Employee recognition programs have the power to motivate and inspire. Every time people succeed at something — anything — their nerve cells release a chemical called dopamine, which stimulates the reward centre of their brain. It feels good.
Here are six ways to modernize reward programs for the better:
Challenge the status quo
Create a program that defies the status quo, building a culture of recognition for every level of the organization — one that disrupts the norm, grabs employee attention and engages them long-term. This includes fresh programming, interactions, rewards and ways to earn.
However, people value losses more than they value equal-sized gains, and employees may be cynical about changes. So avoid replicating earning opportunities, measures or rewards common in the current program. Do something different. Make the new program a platform for a revitalized message, a fresh way of looking at life at the organization via updated branding and a new focus.
A major reason individuals choose which incentive or loyalty program to join is based on whether or not they identify an idiosyncratic fit, according to behavioural economics professors Ran Kivetz and Itamar Simonson.
This is the feeling that people have when they enjoy a unique advantage in achieving a goal, making a sale, beating an opponent or completing a task.
Each time salespeople are offered a new incentive, they ask themselves two questions to determine if the opportunity “fits:”
•“Do I have an advantage over others in the program?”
•“Are the rewards worth the effort?”
When they answer yes to both, they are most likely to join — and succeed — in a specific program. When given the opportunity to choose their own goal, many will aim for the highest one.
Failure to find this idiosyncratic fit can result in reduced confidence and lack of engagement from a sales team. Managers who reward only top performers will find themselves frustrated in their efforts, wondering why people aren’t hitting their goals.
Companies that provide performance-based rewards to multiple segments of a salesforce enjoy better employee retention and sales.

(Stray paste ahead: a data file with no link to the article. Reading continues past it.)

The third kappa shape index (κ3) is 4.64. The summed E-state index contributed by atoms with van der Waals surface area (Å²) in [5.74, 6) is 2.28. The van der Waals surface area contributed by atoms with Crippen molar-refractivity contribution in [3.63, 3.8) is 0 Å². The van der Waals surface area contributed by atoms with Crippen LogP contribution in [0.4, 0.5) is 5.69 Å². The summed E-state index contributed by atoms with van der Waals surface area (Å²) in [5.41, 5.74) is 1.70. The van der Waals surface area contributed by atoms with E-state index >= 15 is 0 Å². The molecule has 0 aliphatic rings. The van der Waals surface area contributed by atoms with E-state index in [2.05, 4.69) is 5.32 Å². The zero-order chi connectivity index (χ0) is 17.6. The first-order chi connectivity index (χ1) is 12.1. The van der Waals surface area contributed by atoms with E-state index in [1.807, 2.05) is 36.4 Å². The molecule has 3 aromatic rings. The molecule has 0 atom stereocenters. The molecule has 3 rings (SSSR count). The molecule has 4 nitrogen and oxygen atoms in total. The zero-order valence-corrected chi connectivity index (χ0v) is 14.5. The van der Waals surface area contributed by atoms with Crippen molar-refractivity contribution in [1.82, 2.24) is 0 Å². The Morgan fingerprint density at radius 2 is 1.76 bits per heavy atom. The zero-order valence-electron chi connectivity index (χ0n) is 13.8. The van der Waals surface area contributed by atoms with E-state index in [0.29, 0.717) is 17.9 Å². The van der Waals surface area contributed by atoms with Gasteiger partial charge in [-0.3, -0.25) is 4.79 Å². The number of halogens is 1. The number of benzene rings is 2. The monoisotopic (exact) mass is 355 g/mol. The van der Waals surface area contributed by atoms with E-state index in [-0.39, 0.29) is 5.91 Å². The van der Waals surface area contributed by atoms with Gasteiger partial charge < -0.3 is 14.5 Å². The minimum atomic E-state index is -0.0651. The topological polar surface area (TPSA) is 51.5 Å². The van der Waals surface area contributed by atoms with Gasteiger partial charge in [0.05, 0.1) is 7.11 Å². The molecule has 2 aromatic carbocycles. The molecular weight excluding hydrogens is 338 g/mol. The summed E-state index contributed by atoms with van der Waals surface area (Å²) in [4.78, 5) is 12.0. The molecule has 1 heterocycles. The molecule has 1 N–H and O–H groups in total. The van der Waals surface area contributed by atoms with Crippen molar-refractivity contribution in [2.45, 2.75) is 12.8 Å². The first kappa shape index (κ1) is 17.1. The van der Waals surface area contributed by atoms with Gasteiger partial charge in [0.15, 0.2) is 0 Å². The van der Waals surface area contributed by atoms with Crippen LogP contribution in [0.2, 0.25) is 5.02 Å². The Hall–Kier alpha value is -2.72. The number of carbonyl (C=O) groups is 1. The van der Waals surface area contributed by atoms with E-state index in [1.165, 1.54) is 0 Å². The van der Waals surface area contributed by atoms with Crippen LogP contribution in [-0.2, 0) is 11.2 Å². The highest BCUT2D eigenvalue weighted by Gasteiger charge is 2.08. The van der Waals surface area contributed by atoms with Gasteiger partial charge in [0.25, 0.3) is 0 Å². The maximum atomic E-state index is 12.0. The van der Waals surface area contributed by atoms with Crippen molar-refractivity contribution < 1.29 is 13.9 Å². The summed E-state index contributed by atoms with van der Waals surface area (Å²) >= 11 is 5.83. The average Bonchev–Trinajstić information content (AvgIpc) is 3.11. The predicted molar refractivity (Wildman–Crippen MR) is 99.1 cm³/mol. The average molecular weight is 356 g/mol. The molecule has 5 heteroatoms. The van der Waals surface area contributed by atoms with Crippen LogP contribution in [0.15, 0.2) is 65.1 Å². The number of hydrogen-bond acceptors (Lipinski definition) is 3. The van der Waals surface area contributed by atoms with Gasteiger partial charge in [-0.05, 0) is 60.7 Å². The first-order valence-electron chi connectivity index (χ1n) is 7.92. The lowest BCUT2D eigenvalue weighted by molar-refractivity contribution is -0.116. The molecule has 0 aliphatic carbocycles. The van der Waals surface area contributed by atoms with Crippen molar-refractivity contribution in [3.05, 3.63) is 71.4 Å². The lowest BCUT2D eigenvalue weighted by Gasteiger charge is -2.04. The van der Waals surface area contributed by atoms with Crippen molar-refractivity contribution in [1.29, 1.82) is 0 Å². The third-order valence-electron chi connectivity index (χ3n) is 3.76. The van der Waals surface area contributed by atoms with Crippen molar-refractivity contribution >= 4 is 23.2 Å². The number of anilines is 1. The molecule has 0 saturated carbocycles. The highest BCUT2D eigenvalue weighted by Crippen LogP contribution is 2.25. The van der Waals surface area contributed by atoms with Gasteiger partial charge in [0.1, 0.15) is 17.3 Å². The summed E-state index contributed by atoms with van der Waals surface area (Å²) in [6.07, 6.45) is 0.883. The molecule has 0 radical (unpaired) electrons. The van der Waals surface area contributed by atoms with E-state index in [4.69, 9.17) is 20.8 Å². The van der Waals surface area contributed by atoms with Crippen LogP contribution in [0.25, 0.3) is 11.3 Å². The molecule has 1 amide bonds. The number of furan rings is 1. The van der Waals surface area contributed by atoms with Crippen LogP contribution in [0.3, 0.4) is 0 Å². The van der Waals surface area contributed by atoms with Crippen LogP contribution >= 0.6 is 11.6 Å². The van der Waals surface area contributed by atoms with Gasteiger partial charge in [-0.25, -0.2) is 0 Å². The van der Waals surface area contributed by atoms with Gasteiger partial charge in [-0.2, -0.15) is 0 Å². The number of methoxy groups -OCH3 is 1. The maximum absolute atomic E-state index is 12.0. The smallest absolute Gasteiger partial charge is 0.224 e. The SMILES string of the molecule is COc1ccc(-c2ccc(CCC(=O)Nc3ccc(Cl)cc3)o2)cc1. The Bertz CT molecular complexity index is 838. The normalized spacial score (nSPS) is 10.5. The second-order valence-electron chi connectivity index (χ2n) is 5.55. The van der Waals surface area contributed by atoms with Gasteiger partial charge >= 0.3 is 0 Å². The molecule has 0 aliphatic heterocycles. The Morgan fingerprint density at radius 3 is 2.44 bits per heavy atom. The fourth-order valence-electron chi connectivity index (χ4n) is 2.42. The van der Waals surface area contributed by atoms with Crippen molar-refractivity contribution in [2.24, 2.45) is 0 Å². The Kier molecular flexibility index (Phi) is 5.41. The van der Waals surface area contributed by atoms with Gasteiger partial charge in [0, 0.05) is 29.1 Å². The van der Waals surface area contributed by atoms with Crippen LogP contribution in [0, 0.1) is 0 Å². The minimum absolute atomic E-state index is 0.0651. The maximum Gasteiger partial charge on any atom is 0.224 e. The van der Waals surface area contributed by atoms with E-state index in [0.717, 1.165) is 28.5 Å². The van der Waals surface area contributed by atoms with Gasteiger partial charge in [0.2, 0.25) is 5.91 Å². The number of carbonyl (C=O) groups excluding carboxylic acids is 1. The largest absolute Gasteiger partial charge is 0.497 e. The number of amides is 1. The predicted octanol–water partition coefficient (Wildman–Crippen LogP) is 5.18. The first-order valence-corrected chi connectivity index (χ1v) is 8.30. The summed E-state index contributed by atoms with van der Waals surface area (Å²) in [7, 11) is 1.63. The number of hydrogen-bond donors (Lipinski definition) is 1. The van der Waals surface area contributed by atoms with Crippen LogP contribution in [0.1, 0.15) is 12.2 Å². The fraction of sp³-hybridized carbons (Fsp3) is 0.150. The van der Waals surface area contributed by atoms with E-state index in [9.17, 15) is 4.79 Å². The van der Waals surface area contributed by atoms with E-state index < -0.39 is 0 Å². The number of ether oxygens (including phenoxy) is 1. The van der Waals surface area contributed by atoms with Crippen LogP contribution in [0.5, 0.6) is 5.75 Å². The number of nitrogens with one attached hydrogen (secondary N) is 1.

Diversify the rewards
Offering various rewards can make for a healthy compensation plan. But what is the right blend?
The more incentives used, the greater the gains when it comes to sales volume, customer satisfaction and the retention of sales employees, according to a BI WORLDWIDE survey of 575 sales compensation experts about cash, gift cards, travel and non-cash or non-travel.
Travel, which is a comparatively more expensive option, can be used to reward top performers. Gift cards or non-cash items can be used as incentives when more salespersons earn based on achieving a shorter-term sales contest.
The field of positive psychology talks about a phenomenon called “hedonic adaptation,” where something that initially makes us happy and engages us becomes dull and trite after time. Companies that use various tools reduce this effect.
Effective recognition and rewards programs allow employees to choose their own award.
Personalized and segmented offerings and communication make people feel like the opportunity being presented is unique.
Not all rewards are equal. In looking at a “rewards efficacy continuum,” cash or gas and groceries have lower efficacy than luxury merchandise or experiences, including travel.
Cash is less effective at getting results, whereas travel, entertainment or luxury merchandise are more emotional in nature. The further away from the dollar sign, the more effective the rewards become at changing behaviour.
Use immersive technology
As technology evolves, e-commerce programs are taking precedence, such as web-based catalogues that feature a curated, international product offering.
Further, as technology evolves, digital experiences are becoming more sophisticated. Virtual reality (VR) technology can give top performers the opportunity to run through a virtual warehouse and “grab” as much sought-after luxury merchandise as possible in a virtual world, from whatever location they choose.
A social recognition platform:
•reinforces performance through social connectivity
•puts employees in the public eye
•enriches an organization’s culture as a whole
•allows for peer feedback and emphasizes the accomplishments of employees.
And take note: Millennials live for instant feedback and communication in their personal lives — and now they want it at work. By 2020, the millennial generation will make up more than half of the Canadian workforce.
Constant feedback, clear communication and collaborative work environments are key engagement drivers for this group.
Peadar Walsh is head of marketing and communications at BI WORLDWIDE Canada, a global leader in sales performance, employee engagement, and rewards and recognition solutions. For more information, visit www.biworldwide.ca.
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